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Youssou N' Dour

From Dakar to Kingston


plus Inna De Yard


Barbican Hall


July 18, 2010





A review by James Buxton for EXTRA! EXTRA!

Inna De Yard opened this evening's performance with an all-star line up of reggae artists led by the inimitable guitarist, Earl “Chinna” Smith. 'Chinna', whose nickname is a corruption of ‘tuner’which derives from his childhood obsession with tuning his toy sound system to imitate his father's, has been making reggae since the late 1960's. 'Chinna' is without doubt a reggae legend, beginning his music career as a guitarist in The Aggravators, he played alongside the leading Jamaican session band of the 1970's, Soul Syndicate and also features on Bob Marley's seminal album, Rastaman Vibration. 'Chinna' has worked with every notable reggae artist from Lee 'Scratch' Perry to Jimmy Cliff to more recent artists such as Ziggy Marley and, ran “High Times” record label for many years. Inna De Yard was set up at the request of French label Makasound, and is exactly as the name suggests - recordings done of gigs in 'Chinna's' back yard. Makasound suggested this in order to capture an authentic spirit of reggae,  through a back to basic setting, emphasising the Jamaican ethos of creating music wherever and with whatever is at your disposal and the ‘real’ atmosphere allows the singers soulful voices to be heard in their true context. 

Inna de Yard is living proof to 'Chinna's' generosity of character, playing only two of his own songs tonight, he allows various other members of the band to do “der ting”. The night features such reggae legends as Clinton Fearon, a founding member of The Gladiators and Kiddus I, who achieved cult status in the ‘70's classic film Rockers. These legends perform their classic songs alongside upcoming, young stars such as Derajah and Matthew McAnuff.

At first we are treated to  'Chinna' alone on stage withan intimate, electro-acoustic performance of his ballad, Satan Side. 'Chinna', with his long dreadlocks wrapped about his head and white sunglasses obscuring his eyes, is dressed head to toe in a green Adidas tracksuit and bright, white trainers. He sets the trend for the rest of the band, who enter after his song, wearing a variety of different coloured Adidas tracksuits and white trainers, some sporting the Rasta, red, gold and green on hats or around their drums. Derajah launches into Ooh Yeah Yah, with the support of the whole band, his voice alternating between a soulful softness and Ragga harshness. His songs are politically and socially impassioned pieces about the ghetto youth, “one ting” he says “too much yewts dying”. 'Chinna' provides off beat riffs as Derajay Skanks onstage. Vocalists exchange the drums for the microphone throughout the gig, emphasising the communal aspect of the music, and the multi talented skill of the ensemble, with each vocalist given the opportunity of centre stage whilst also being part of the instrumentation.  When Kiddus I swaps his large drum for centre stage, his rousing voice commands the crowd as he skips and skanks along in his yellow tracksuit, singing two numbers, including his famous song Groundation in Zion from the film Rockers, which still sounds as fresh as it did in the ‘70’s. As though butter wouldn't melt in his mouth, he throws his strong smooth voice, stirring it up into a penetrating growl. Throughout the gig, Muctar Wurie plays the melodica and provides staccato rhythms on piano, Alphonso Craig and Matthew McAnuff hand tap small drums and Kush McAnuff keeps the beat going on a drum kit, while Clinton Fearon provides bass and 'Chinna' plays lead guitar. By the time Clinton Fearon has entertainingly expounded on his Rasta philosophy, of “Do the things we love and love the things we do” He launches into One More River to Cross, reflecting on Jimmy Cliff's original sentiments. As it this weren't enough we are treated to two songs by The Viceroys including the brilliant Heart Made of Stone, where their falsetto voices create a mesmerizing harmony. Great energy is injected into the hall when the young buck Matthew McAnuff breaks into his songs such as Be Careful where he paces up and down the stage, his strong voice roaring through the auditorium. 'Chinna puts the finishing touches to their magnificent set with the easy vibes of Homegrown.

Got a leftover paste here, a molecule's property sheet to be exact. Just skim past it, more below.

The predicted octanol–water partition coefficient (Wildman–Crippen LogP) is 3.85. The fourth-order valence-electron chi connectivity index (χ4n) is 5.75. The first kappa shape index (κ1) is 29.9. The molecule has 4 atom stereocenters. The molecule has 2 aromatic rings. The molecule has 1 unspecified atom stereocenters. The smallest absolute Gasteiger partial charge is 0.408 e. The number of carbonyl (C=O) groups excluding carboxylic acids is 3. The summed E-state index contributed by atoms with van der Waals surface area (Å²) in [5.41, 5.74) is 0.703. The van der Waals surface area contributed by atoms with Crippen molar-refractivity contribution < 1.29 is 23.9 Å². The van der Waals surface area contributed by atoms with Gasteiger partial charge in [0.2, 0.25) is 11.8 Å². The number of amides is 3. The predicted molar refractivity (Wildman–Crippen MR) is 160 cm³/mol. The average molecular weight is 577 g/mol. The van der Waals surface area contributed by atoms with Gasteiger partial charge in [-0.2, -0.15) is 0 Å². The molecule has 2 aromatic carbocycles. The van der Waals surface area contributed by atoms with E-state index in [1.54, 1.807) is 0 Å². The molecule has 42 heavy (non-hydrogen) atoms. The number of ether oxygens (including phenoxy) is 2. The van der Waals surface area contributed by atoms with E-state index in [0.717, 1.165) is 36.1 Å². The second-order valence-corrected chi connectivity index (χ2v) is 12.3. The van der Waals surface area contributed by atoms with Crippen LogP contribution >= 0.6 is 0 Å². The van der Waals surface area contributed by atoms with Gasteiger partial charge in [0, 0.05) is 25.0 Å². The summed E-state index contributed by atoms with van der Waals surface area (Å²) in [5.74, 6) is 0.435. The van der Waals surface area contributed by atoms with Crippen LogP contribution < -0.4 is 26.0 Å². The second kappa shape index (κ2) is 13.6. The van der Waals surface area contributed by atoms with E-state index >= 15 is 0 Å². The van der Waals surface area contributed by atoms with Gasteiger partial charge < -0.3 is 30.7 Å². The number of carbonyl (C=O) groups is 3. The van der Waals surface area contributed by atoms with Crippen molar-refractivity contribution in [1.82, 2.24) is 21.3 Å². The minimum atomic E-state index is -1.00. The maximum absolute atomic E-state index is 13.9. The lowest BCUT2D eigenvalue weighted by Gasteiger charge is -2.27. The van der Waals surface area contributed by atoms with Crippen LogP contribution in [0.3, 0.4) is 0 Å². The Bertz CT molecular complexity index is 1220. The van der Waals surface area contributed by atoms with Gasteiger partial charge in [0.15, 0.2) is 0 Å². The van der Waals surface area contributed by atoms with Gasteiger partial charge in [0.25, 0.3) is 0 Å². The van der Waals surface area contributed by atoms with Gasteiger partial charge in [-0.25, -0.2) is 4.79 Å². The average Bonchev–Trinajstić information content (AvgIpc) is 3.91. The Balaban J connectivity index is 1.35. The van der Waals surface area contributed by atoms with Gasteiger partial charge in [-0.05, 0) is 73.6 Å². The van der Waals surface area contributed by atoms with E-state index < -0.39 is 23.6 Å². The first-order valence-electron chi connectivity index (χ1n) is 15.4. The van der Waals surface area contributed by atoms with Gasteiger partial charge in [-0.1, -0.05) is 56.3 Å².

There is tangible excitement in the auditorium before Youssou N'Dour takes to the stage, with the audience on the edge of their seats. Youssou N'Dour is a Senegalese singer who has pioneered African music around the world, in particular the style of music known as mbalax,which fuses   Western music, such as rock and dance with the sabar, a traiditional form of Senagalese drumming, originally used by villages to communicate to each other. N'Dour has tirelessly campaigned for human rights in Africa and brought to the fore many important social and political issues, not only as a musician loved throughout Africa but also as a spokesman for the whole continent. He is a true visionary, who has the best interests of the African people in mind and heart. He makes music to uplift and unite, and uses his fame to draw attention to urgent issues that need to be addressed, in order to help Africa prosper.